Amazon Sets Stage for Cloud Battle With Microsoft
Amazon will let customers host relational data in its EC2 cloud service using MySQL.
In what could be an escalating war in the emerging arena of cloud-based computing services, Amazon today said it will let customers host relational data in its EC2 cloud service using the MySQL database. The company today also said that it plans to slash the costs of its EC2 service by as much as 15 percent.
The news comes just weeks before Microsoft is expected to make available its Azure cloud service at the annual Microsoft Professional Developers Conference in Los Angeles (see SQL Azure Is PDC Ready). Microsoft initially did not plan to offer a relational database service with Azure, but the company reversed course after earlier testers largely rejected the non-relational offering. Microsoft's SQL Azure Database will be part of the Azure offering (see Microsoft Revamps Cloud Database and Targeting Azure Storage).
Amazon's new Relational Database Service (RDS) is based on a complete version of the MySQL database, the company said, adding that all code and apps that run on the premises-based version of MySQL will work with the new cloud-based version. RDS handles such functions as setup, provisioning, patch management and backup. Users can add compute and storage capacity using a basic API call, Amazon said.
Amazon RDS complements the company's existing database service, called SimpleDB. Though SimpleDB lacked relational functionality, Amazon has targeted it for less complex operations, such as basic index and querying. RDS is intended for customers that require a relational database that may already have existing code and prefer native access to the RDMBS, yet want to turn over database administration and infrastructure management to Amazon.
In addition, Amazon today is rolling out a new line of high-memory instances of its EC2 service that can be used on its Elastic Block Store Service (EBS). The new instances will support workloads that require higher memory instances than the company previously provided, notably its new RDMS offering as well as applications that require caching.
EBS is offers block level storage volumes that are used with Amazon EC2 instances. Amazon is now letting EBS, customers provision their own database instances of IBM DB2, Microsoft SQL Server, MySQL, Oracle, PostgreSQL, Sybase and Vertica databases. All of these will be available as Amazon Machine Images (AMIs). Through Amazon's EBS service customers can take administrative control of their AMI-based database or application server, according to the company.
As for the price cuts, Amazon is slashing usage costs across the board, though it appears the most pronounced savings will be for those hosting their apps on Linux and UNIX servers. For customers with extra-large demand, for example, usage will drop from 80 cents per hour to 68 cents on Linux and UNIX. Windows Server usage costs will also drop from $1.00 per hour to 96 cents per hour, Amazon said. A more detailed price list is available on Amazon's Web site.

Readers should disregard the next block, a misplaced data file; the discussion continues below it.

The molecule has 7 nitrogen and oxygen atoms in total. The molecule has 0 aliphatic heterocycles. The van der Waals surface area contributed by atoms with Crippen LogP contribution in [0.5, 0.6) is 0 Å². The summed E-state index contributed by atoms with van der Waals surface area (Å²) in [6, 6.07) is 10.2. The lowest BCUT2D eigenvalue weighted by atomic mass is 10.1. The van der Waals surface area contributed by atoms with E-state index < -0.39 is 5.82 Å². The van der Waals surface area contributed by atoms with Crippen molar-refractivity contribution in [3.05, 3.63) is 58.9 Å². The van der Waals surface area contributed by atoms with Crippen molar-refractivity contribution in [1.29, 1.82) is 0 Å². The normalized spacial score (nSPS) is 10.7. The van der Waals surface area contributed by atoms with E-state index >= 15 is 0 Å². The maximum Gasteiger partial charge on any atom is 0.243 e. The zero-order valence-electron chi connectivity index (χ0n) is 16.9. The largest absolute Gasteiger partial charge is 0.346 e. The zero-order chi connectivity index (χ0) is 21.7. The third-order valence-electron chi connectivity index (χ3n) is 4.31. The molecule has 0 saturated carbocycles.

Microsoft released its Azure pricing back in July, as reported by Redmond Developer News. Microsoft's pricing starts at 12 cents per hour for standard compute, while SQL Azure starts at $9.99 per gigabyte for its Web Edition.
Amazon's pricing move establishes a price ceiling for Windows hosting, said Jeffrey McManus, CEO of consultancy Platform Associates, in an e-mail. "Very few hosting providers are going to price their offerings higher than that of EC2," McManus said. "One of our hosting providers actually gave us a price break when we began investigating moving a Web application we run onto EC2. That's good news for developers."
Nevertheless McManus said he doesn't see Microsoft poised to compete with Amazon for the same customers. "I'd actually be surprised if Azure is even on Amazon's radar," McManus said.
EC2 and Azure are targeting different types of developers, he said. "When Microsoft extended per-minute pricing to Amazon EC2 a year ago, we were taken aback by the difference in price between EC2 for Windows and comparable Linux offerings," he noted. "Microsoft has been extremely slow on the draw when it comes to virtualization and the cloud. It's pretty embarrassing that the online bookstore across town has been able to best them in this area."
Microsoft's slow start, McManus noted, has prompted many of his clients to opt for EC2 on Linux rather than Windows server instances. In addition to the cost advantage of Linux, McManus said it is much faster to set up a production Linux server on EC2 or Slicehost than it is to set up a Windows Server on virtual hosting.
Roger Jennings, principal analyst at Oakleaf Systems and author of the book Cloud Computing with the Windows Azure Platform (Wrox), pointed out that Amazon clearly has taken a swipe at Microsoft. "It certainly appears that way," Jennings said in an interview.
The offering from Amazon includes support for larger databases of up to 1 terabyte compared to just 10 gigabytes for SQL Azure, Jennings noted. "Larger SQL Azure databases must be sharded, but distributed queries and transaction aren’t supported yet," he said in a follow-up email.
Jennings also noted that Amazon MySQL instances scale up resources with an hourly surcharge and scale out by sharding, if desired. "SQL Azure scales out by sharding but not up," he said. "SQL Azure instances have a fixed set of resources not disclosed publicly."
Jeffrey Schwartz is editor of Redmond magazine and also covers cloud computing for Virtualization Review's Cloud Report. In addition, he writes the Channeling the Cloud column for Redmond Channel Partner. Follow him on Twitter @JeffreySchwartz.